The Depart of Crusoe and Robinson

The Depart of Crusoe and Robinson

Description
Sentimental genre prints documented the social image of Victorian virtue through domestic scenes of courtship, family, home life, and images of the “genteel female.” Children are depicted studying nature or caring for their obedient pets as they learn their place in the greater world. Romantic scenes picture devoted husbands with their contented, dutiful wives. In these prints, young women educated in reading, music, needlework, the arts, the language of flowers, basic math and science are subjugated to their family’s needs.
These prints became popular as lithography was introduced to 19th Century Americans. As a new art form, it was affordable for the masses and provided a means to share visual information by crossing the barriers of race, class and language. Sentimental prints encouraged the artistic endeavors of schoolgirls and promoted the ambitions of amateur artists, while serving as both moral instruction and home or business decoration. They are a pictorial record of our romanticized past.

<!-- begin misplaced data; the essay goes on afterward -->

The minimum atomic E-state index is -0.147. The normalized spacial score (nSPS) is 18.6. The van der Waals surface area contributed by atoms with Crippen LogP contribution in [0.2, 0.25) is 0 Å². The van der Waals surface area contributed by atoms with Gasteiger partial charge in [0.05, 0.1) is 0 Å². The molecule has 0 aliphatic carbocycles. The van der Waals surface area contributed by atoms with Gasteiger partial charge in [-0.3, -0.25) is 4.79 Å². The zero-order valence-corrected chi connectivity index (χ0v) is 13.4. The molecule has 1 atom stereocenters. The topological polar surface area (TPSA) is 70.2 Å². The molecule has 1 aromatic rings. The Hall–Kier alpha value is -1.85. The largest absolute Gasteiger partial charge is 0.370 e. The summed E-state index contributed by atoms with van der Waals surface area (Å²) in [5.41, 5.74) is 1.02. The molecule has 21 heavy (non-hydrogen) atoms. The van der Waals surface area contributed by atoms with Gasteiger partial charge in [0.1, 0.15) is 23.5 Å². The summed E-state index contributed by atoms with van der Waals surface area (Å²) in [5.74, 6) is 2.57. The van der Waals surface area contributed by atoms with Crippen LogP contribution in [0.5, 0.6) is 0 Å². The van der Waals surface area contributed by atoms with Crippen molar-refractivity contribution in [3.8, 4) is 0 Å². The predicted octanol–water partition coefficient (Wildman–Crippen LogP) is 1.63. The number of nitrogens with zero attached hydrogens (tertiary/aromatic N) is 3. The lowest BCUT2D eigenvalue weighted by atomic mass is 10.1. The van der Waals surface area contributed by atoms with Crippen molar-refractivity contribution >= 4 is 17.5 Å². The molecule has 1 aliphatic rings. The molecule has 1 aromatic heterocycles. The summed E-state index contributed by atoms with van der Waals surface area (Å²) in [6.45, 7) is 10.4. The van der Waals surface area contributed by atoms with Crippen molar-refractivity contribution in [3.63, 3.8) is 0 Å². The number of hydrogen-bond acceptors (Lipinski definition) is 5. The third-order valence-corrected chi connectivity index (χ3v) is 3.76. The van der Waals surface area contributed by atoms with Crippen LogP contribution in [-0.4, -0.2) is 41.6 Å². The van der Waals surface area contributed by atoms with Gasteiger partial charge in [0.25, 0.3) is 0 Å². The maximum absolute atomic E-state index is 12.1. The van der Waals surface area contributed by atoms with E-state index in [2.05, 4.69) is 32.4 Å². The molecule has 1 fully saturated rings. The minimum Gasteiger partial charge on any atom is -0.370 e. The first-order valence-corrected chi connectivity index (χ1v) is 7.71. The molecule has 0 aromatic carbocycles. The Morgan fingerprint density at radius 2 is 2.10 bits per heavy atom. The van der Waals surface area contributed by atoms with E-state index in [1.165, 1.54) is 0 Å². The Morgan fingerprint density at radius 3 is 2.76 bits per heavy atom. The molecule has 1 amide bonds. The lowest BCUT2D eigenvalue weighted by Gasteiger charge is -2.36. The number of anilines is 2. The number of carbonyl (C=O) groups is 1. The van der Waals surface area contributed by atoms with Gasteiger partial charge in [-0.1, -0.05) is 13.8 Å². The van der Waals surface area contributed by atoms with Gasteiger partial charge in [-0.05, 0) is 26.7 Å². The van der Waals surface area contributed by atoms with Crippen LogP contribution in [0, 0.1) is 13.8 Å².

This three-quarter length colored portrait print is of a man and woman standing together. Both of them are wearing elaborate clothing of an earlier period. The woman holds a small bouquet of flowers to her chest while the man is handing her a small portrait. Behind her is a castle atop a hill and a sailing ship over the man's right shoulder.
J. Belony was a lithographer and publisher, who was based in New York City.
Location
Currently not on view
date made
n.d.
maker
Belony, J.
place made
United States: New York, New York
Physical Description
paper (overall material)
ink (overall material)
Measurements
image: 12 in x 9 in; 30.48 cm x 22.86 cm
overall: 14 in x 10 in; 35.56 cm x 25.4 cm
ID Number
DL.60.2323
catalog number
60.2323
accession number
228146
Credit Line
Harry T. Peters "America on Stone" Lithography Collection
subject
Courtship, love
Costume
Adornment
Flowers
See more items in
Home and Community Life: Domestic Life
Domestic Furnishings
Art
Peters Prints
Data Source
National Museum of American History

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